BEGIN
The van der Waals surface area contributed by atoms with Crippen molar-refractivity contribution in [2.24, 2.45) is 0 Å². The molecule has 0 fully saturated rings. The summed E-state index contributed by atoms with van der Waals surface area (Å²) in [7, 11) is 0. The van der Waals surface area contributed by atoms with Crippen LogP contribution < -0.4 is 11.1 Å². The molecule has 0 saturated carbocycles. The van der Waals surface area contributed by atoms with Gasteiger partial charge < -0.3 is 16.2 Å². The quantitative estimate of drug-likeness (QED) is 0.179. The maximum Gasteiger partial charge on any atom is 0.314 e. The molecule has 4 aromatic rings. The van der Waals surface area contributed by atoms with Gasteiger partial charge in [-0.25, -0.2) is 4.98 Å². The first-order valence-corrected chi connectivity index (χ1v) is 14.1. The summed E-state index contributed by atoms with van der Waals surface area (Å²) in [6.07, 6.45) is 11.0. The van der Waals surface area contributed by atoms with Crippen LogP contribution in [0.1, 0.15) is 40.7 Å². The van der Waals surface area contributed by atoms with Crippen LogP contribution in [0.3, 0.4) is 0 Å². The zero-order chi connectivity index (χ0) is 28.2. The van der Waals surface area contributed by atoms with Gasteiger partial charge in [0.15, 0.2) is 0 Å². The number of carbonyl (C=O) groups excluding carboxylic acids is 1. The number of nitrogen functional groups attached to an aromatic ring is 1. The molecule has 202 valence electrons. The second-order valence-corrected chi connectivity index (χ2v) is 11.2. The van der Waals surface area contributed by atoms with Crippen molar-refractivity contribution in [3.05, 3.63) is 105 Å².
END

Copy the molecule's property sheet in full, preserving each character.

The van der Waals surface area contributed by atoms with Crippen molar-refractivity contribution in [2.24, 2.45) is 0 Å². The molecule has 0 fully saturated rings. The summed E-state index contributed by atoms with van der Waals surface area (Å²) in [7, 11) is 0. The van der Waals surface area contributed by atoms with Crippen LogP contribution < -0.4 is 11.1 Å². The molecule has 0 saturated carbocycles. The van der Waals surface area contributed by atoms with Gasteiger partial charge < -0.3 is 16.2 Å². The quantitative estimate of drug-likeness (QED) is 0.179. The maximum Gasteiger partial charge on any atom is 0.314 e. The molecule has 4 aromatic rings. The van der Waals surface area contributed by atoms with Gasteiger partial charge in [-0.25, -0.2) is 4.98 Å². The first-order valence-corrected chi connectivity index (χ1v) is 14.1. The summed E-state index contributed by atoms with van der Waals surface area (Å²) in [6.07, 6.45) is 11.0. The van der Waals surface area contributed by atoms with Crippen LogP contribution in [0.1, 0.15) is 40.7 Å². The van der Waals surface area contributed by atoms with Crippen LogP contribution in [0.3, 0.4) is 0 Å². The zero-order chi connectivity index (χ0) is 28.2. The van der Waals surface area contributed by atoms with Gasteiger partial charge in [0.15, 0.2) is 0 Å². The number of carbonyl (C=O) groups excluding carboxylic acids is 1. The number of nitrogen functional groups attached to an aromatic ring is 1. The molecule has 202 valence electrons. The second-order valence-corrected chi connectivity index (χ2v) is 11.2. The van der Waals surface area contributed by atoms with Crippen molar-refractivity contribution in [3.05, 3.63) is 105 Å².